Hurrah for Holbeach
It’s an Olympic year of celebrations for the whole of the country, with the Queen’s Jubilee and the London 2012 Games to look forward to, but the festivities are taking on a whole new meaning for this South Lincolnshire town.
This year sees the beginning of an ambitious regeneration plan for the Fenland market town, which it is hoped will bring more visitors to the area and make it a more attractive place to live, work and shop.
While plans are being finalised to mark the passing of the Olympic Torch through Holbeach and its residents prepare for their Diamond Jubilee street parties and events, work is going on behind the scenes to map out its future for the next twenty years.
The town’s heritage, improved street scenes, retail and commercial development, housing and attractions are all being looked at as part of the new Holbeach Neighbourhood Plan, in a bid to restore Holbeach to its former glory.
The seeds were sown back in 2008 when the Parish Plan was formulated and a number of recommendations arising from it were actioned - including better signage at the entrances to the town and an improved traffic flow through it.
Because of its success with the Parish Plan, when the Government introduced Neighbourhood Plans as part of its Decentralisation and Localism Bill, Holbeach received £20,000 in funding to develop a Neighbourhood Plan, allowing the remaining recommendations to be taken forward in more detail.
Neighbourhood Plan Steering Group chairman and Lincolnshire County Councillor for Holbeach County, Nick Worth said: “We formed a steering group with representatives of the Business Forum, members of the public, people with interests in planning and representatives of the Parish Council.
“This local community-based group is drawing up strategic plans for Holbeach to cover the next twenty years, focusing on three priority issues. The biggest is the regeneration/creation of a genuine town centre.
“Currently there are two main streets to Holbeach with a five-way crossroads, but no real centre. The key is to link Tesco with the centre of town so people can walk straight through to the middle of the High Street.
“With that in mind, the steering group is looking at the redevelopment of the Chequers Yard area,” said Mr Worth (also South Holland District Council’s portfolio holder for localism).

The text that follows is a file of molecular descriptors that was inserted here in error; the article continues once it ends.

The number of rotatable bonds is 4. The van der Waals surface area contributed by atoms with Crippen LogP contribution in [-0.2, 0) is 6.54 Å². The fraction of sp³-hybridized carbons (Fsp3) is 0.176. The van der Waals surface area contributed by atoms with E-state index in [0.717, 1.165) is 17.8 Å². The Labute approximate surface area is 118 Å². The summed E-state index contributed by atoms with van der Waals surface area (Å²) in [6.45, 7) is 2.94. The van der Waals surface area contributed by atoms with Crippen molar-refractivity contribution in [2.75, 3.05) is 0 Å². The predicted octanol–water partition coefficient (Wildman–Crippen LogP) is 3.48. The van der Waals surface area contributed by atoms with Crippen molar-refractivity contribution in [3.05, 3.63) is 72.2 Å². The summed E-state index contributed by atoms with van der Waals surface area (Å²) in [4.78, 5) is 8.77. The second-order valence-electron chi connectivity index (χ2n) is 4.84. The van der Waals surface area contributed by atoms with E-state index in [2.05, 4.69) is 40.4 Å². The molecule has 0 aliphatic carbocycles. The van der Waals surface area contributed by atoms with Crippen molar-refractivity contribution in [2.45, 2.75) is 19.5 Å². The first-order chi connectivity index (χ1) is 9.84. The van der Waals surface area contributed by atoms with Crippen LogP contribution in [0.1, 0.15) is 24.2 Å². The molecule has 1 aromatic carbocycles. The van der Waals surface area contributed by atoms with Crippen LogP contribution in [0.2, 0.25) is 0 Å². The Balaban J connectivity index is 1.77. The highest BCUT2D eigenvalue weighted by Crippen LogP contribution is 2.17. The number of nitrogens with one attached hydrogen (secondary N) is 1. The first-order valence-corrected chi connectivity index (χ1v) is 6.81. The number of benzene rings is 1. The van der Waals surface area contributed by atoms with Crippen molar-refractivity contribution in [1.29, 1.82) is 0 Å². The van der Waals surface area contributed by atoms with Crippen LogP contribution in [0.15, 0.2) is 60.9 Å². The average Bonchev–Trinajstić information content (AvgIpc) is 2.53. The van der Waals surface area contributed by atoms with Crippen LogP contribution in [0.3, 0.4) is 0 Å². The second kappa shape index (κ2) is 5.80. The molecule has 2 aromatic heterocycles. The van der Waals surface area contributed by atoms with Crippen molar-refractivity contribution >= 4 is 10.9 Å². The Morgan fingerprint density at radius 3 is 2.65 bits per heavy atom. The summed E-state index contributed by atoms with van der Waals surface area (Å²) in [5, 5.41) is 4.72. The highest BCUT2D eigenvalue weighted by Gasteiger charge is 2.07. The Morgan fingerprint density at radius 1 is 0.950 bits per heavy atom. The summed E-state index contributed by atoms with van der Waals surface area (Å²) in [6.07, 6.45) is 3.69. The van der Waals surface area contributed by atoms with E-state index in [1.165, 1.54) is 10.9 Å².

“It’s quite an ambitious project and has been talked about before. It is still in the planning stage, but we want to create a retail development in the centre and restore the old Elite Palace theatre to its former glory.
“It would make a wonderful multi-use building, where we could potentially locate a number of public services all under one roof. We have done a condition survey on the building and English Heritage is coming to look at it, to see if we can persuade them to invest some money into it.”
Work has already begun to revitalise the streetscene in the town centre, with old buildings being revamped and shop frontages being smartened up.
“The High Street used to look a bit tatty but a lot of shop owners have been smartening up their properties and old buildings including new shop signage, new roofs and shop frontages to get them back to the traditional market town look using conservation grants,” said Mr Worth.
“People are starting to take a bit of pride in their town and the look of the town is so much nicer. It’s an exciting time for Holbeach.”
Another key factor in the regeneration of Holbeach is the University Academy, which is sponsored by the University of Lincoln and which opened last year when the town’s George Farmer Technology and Language College and St Guthlac’s School in Crowland amalgamated.
It is currently spread across the college and school sites, but work is due to start in April on an £8 million state-of-the-art revamp of the college to create new classrooms, workshops, ICT suites and a learning resource centre.
There will also be a new sports hall, fitness suite and other areas for students and community groups to use in the evenings and at weekends. New courses are being planned which will allow students to go on to advanced apprenticeships, as well as further and higher education.